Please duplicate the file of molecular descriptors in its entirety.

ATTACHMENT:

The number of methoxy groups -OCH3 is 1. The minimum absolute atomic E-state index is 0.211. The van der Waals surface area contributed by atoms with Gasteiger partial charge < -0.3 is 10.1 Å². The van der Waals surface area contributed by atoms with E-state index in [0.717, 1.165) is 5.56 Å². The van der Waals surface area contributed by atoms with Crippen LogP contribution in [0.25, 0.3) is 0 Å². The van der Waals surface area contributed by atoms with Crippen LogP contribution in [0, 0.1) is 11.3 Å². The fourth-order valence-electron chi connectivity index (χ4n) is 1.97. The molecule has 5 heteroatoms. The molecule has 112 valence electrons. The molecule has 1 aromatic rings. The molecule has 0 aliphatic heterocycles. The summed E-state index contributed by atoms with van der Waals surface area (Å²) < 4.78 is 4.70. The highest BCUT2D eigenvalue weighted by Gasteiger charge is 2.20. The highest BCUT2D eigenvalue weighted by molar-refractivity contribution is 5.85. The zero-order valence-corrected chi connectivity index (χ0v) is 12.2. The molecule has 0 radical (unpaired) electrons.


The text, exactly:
The number of methoxy groups -OCH3 is 1. The minimum absolute atomic E-state index is 0.211. The van der Waals surface area contributed by atoms with Gasteiger partial charge < -0.3 is 10.1 Å². The van der Waals surface area contributed by atoms with E-state index in [0.717, 1.165) is 5.56 Å². The van der Waals surface area contributed by atoms with Crippen LogP contribution in [0.25, 0.3) is 0 Å². The van der Waals surface area contributed by atoms with Crippen LogP contribution in [0, 0.1) is 11.3 Å². The fourth-order valence-electron chi connectivity index (χ4n) is 1.97. The molecule has 5 heteroatoms. The molecule has 112 valence electrons. The molecule has 1 aromatic rings. The molecule has 0 aliphatic heterocycles. The summed E-state index contributed by atoms with van der Waals surface area (Å²) < 4.78 is 4.70. The highest BCUT2D eigenvalue weighted by Gasteiger charge is 2.20. The highest BCUT2D eigenvalue weighted by molar-refractivity contribution is 5.85. The zero-order valence-corrected chi connectivity index (χ0v) is 12.2. The molecule has 0 radical (unpaired) electrons.